CERN Accelerating science

Upgrade of the Swiss Light Source for R&D on ultralow vertical emittance
  by Andreas Streun (PSI), Yannis Papaphilippou (CERN), Marica Biagini (INFN)

Fig1: Image of vertical polarized synchrotron light: for an ideal beam of zero emittance, the image would show complete extinction of light in the midplane. Finite midplane intensity allows one to determine the beam size from the "valley to peak" intensity ratio of the image profile. Image credits: TIARA/ Andreas Streun (PSI)

A high resolution beam size monitor has been commissioned at the SLS for verification of vertical emittance values below 1 pm.

The SLS Vertical Emittance Tuning (SVET) Work Package within the TIARA preparatory phase was a collaboration between PSI, CERN, INFN and MAX IV Lab on instruments and methods for establishing an R&D infrastructure on vertical emittance reduction at the SLS storage ring of PSI. The final report was issued at the end of 2013.

Methods have been established to reduce the vertical emittance through re-alignment of the storage ring lattice and through systematic and random optimization of the optics. Values down to 1 pm have been achieved, and values of about 1.5 pm can be set routinely.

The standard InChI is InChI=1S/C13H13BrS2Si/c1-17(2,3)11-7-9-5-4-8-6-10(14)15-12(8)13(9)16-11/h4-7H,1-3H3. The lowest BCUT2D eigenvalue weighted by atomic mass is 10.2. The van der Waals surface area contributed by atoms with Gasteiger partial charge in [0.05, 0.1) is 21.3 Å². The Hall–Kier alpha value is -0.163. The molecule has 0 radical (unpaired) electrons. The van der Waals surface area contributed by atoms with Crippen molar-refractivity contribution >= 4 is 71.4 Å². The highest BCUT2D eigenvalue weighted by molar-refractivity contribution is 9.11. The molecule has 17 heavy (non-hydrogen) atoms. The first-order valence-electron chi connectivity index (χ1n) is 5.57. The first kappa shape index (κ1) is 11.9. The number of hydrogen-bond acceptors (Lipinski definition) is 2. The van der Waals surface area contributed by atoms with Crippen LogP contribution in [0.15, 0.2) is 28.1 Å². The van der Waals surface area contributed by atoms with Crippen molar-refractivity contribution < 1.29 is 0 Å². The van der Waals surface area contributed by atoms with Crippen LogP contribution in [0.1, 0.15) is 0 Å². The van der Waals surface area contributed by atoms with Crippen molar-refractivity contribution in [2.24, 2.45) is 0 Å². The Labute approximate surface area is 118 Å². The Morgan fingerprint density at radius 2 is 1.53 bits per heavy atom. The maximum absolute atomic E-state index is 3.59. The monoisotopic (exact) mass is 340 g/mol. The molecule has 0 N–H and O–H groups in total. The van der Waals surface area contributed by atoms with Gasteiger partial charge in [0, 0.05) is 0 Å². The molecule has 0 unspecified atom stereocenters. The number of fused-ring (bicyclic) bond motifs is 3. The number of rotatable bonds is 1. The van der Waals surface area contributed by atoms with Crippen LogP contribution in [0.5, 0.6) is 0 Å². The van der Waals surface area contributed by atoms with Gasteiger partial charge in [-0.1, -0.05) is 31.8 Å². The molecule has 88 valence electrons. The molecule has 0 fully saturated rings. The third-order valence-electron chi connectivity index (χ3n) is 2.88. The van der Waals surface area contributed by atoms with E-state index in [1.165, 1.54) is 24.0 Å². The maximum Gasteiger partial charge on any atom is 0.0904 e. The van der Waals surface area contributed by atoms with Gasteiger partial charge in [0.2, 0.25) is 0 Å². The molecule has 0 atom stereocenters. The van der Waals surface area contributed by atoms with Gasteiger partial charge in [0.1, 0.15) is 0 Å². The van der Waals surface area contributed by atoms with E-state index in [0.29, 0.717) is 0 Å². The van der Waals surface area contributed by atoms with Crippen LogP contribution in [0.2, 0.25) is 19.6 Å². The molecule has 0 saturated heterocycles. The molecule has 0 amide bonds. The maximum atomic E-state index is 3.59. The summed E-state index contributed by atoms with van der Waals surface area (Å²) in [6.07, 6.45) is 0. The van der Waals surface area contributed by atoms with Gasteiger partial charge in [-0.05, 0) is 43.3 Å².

A new monitor was built for measurements of very small beam size and has been tested down to a level of 4 μm to date, corresponding to a vertical emittance of about 1.1 pm for the present SLS optics. The measurement is based on an image of vertically polarized synchrotron radiation, see figure beside.

The monitor beam line extends out of the storage ring tunnel in order to provide a large magnification factor and to allow the optical end station to be accessed during operation. A core component of the monitor is a toroidal mirror for wavelength independent focusing, in use since 2014. In 2013 an intermediate configuration composed from a planar mirror and a lens was used.

Monitor fine tuning is in progress, and a new emittance reduction campaign is scheduled. Further studies on intra-beam scattering effects are planned as an application of the ultralow vertical emittance beam.